Infertility experts generally try to prevent multiple births because of the myriad potential health problems for mother and babies and because such births consume enormous financial resources for hospitals, health insurers and families . . . .
Senate Passes SCHIP
The Senate passed a bill on Thursday to provide health insurance to more than four million uninsured children, as a newly empowered Democratic majority brushed aside Republican objections. The vote was 66 to 32, with nine Republicans joining Democrats to support the bill.
The Senate debate showed the outlines of what promises to be a much larger political fight over universal coverage. While Democrats championed expansion of the child health program, many Republicans, including Senator John McCain of Arizona, said they worried that it was part of a long-term effort to replace private health insurance with government programs. The House passed a nearly identical bill two weeks ago, by a vote of 289 to 139, with 40 Republicans joining nearly all Democrats in support of the measure. . . .
One of the most significant sections of the child health bill would allow states to use federal money to cover children and pregnant women who are legal immigrants. Under existing law, legal immigrants are generally barred from Medicaid and the State Children’s Health Insurance Program for five years after they enter the United States. “The bill would end an inequity that we have been trying to eradicate for more than a decade,” said Jennifer M. Ng’andu, a health policy specialist at the National Council of La Raza, a Hispanic rights group.
The Congressional Budget Office said the bill would enable states to cover more than four million uninsured children by 2013, while continuing coverage for seven million youngsters. The bill would increase tobacco taxes to offset the increase in spending, estimated at more than $32 billion over four and a half years. . . .
January 29, 2009
Food Safety - Peanuts and More . . .
Tom Laskawy, writes about the lack of food safety here in the United States, and informs us of all the problems we are having right now. He states,
It's been a bad week for food safety. First, it was the peanut butter, then it was the High Fructose Corn Syrup and now it's deadly antibiotic-resistant staph bacteria (aka MRSA) in CAFO pigs (and their minders). And of course, as Bill Marler - litigious scourge of the food industry - reminds us, we're continuing to lose the fight against E. coli.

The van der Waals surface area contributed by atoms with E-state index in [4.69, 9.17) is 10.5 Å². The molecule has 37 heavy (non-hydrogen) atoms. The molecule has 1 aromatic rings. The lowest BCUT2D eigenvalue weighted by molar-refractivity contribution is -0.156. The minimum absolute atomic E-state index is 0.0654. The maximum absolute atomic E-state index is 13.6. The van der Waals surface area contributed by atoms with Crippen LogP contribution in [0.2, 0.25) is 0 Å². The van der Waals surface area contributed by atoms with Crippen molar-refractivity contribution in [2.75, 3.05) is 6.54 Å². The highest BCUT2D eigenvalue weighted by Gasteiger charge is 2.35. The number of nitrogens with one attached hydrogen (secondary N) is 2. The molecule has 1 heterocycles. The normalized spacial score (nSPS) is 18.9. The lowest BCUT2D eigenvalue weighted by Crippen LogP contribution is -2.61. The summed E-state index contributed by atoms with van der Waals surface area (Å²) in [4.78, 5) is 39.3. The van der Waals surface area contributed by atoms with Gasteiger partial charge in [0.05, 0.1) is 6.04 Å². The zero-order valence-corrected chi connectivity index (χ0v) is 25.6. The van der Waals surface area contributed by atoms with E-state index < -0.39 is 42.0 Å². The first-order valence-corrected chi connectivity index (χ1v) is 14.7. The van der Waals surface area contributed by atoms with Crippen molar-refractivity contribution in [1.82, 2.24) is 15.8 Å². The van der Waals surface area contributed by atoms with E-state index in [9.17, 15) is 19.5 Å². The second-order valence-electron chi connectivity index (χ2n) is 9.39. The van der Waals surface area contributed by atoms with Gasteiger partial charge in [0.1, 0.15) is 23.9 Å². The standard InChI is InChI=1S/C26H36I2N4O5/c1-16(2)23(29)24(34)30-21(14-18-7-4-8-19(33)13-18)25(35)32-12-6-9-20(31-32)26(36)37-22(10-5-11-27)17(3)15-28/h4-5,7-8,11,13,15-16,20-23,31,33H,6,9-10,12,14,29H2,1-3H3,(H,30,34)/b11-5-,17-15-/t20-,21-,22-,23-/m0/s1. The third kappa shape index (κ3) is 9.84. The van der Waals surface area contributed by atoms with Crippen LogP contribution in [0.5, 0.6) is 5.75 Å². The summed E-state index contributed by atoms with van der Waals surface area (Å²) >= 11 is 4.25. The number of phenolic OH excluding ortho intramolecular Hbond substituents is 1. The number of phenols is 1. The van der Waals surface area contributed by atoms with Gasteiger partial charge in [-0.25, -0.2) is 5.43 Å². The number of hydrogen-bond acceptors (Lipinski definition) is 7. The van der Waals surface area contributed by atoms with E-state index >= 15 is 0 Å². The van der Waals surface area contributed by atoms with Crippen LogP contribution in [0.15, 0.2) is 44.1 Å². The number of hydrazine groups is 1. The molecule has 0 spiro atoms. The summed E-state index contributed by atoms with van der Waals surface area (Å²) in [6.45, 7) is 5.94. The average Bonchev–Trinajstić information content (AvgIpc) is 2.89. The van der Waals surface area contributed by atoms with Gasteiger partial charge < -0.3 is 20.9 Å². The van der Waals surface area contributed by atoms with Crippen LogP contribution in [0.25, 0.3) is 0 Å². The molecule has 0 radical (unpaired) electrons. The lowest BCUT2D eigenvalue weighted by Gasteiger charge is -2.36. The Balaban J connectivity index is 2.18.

Much has been written about the efforts to track down the sources of contamination. And invariably the companies involved quickly close the their doors (which is how we lost one of the largest ground beef distributors in the country virtually overnight and why the Peanut Corporation of America is no more). But what's truly worrisome is that in each case, the USDA and the FDA (who have joint responsibility for food safety) had information at hand about all of these problems. . . .
It's understandable then, that USDA chief Tom Vilsack is less concerned with creating whole new regulatory structures for food safety and more concerned with making the ones that we have actually work. But continuing to mix boosterism and regulation - as many of our federal agencies including the FDA and the USDA do - will inevitably lead to these kind of breakdowns. And though you can come up with laundry list after laundry list of changes to penalties, enforcement, inspections and agencies that would improve matters, the frequency and seriousness of each outbreak suggests good intentioned reform may not be enough.
That the output of one contaminated peanut processing plant could require the recall of hundreds of varied and unrelated products and could kill 8 and sicken over 400 in more than 40 states across the country suggests we may have reached the limits of consolidation in the food industry. You'd think that such centralization of food production would make regulation easier. Indeed, the ease of regulation, along with low cost, was one of the prime alleged advantages of consolidation. But we're seeing not just production failures, but the wholesale failure of the regulatory structures themselves. Well, food is cheap anyway.
Eliminating Waiting Period for Medicare
Harold Pollack writing at Ezra Klein's blog discusses another way to help stimulate the economy - elimination of the two-year waiting period for disabled people to receive Medicare. He explains,
This waiting period goes back to 1972, when Congress expanded Medicare eligibility to include the disabled. Under current policy, people with disabilities must receive Social Security Disability Insurance (SSDI) for 24 months before becoming Medicare-eligible. Exceptions have been added for end-stage renal disease and ALS. Some states step in to fill the gap. Yet this policy imposes severe problems on many people. According to the Congressional Budget Office (CBO), roughly 1.8 million SSDI beneficiaries are now in the waiting period for Medicare coverage. (See Option 19 in their huge report.)